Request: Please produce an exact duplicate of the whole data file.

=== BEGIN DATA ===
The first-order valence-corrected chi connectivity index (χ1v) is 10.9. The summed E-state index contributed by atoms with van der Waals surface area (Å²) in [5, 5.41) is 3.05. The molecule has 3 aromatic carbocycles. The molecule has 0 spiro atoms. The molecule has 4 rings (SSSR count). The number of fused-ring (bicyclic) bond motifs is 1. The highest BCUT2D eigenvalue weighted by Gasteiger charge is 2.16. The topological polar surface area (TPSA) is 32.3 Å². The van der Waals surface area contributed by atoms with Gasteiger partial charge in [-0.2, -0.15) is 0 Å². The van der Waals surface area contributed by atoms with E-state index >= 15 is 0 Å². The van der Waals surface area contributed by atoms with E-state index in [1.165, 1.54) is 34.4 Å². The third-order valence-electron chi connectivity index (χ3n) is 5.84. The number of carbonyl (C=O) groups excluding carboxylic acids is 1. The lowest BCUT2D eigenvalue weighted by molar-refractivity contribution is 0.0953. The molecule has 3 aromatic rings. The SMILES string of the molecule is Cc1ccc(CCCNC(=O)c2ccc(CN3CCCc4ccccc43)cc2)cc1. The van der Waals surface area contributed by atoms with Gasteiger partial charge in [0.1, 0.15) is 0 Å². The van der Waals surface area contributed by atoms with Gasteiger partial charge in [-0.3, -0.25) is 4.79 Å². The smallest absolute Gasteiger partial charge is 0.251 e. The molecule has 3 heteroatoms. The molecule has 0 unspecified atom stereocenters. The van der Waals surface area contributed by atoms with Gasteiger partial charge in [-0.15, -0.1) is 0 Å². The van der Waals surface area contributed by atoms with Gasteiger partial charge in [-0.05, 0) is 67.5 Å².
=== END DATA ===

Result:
The first-order valence-corrected chi connectivity index (χ1v) is 10.9. The summed E-state index contributed by atoms with van der Waals surface area (Å²) in [5, 5.41) is 3.05. The molecule has 3 aromatic carbocycles. The molecule has 0 spiro atoms. The molecule has 4 rings (SSSR count). The number of fused-ring (bicyclic) bond motifs is 1. The highest BCUT2D eigenvalue weighted by Gasteiger charge is 2.16. The topological polar surface area (TPSA) is 32.3 Å². The van der Waals surface area contributed by atoms with Gasteiger partial charge in [-0.2, -0.15) is 0 Å². The van der Waals surface area contributed by atoms with E-state index >= 15 is 0 Å². The van der Waals surface area contributed by atoms with E-state index in [1.165, 1.54) is 34.4 Å². The third-order valence-electron chi connectivity index (χ3n) is 5.84. The number of carbonyl (C=O) groups excluding carboxylic acids is 1. The lowest BCUT2D eigenvalue weighted by molar-refractivity contribution is 0.0953. The molecule has 3 aromatic rings. The SMILES string of the molecule is Cc1ccc(CCCNC(=O)c2ccc(CN3CCCc4ccccc43)cc2)cc1. The van der Waals surface area contributed by atoms with Gasteiger partial charge in [0.1, 0.15) is 0 Å². The van der Waals surface area contributed by atoms with Gasteiger partial charge in [-0.3, -0.25) is 4.79 Å². The smallest absolute Gasteiger partial charge is 0.251 e. The molecule has 3 heteroatoms. The molecule has 0 unspecified atom stereocenters. The van der Waals surface area contributed by atoms with Gasteiger partial charge in [-0.15, -0.1) is 0 Å². The van der Waals surface area contributed by atoms with Gasteiger partial charge in [-0.05, 0) is 67.5 Å².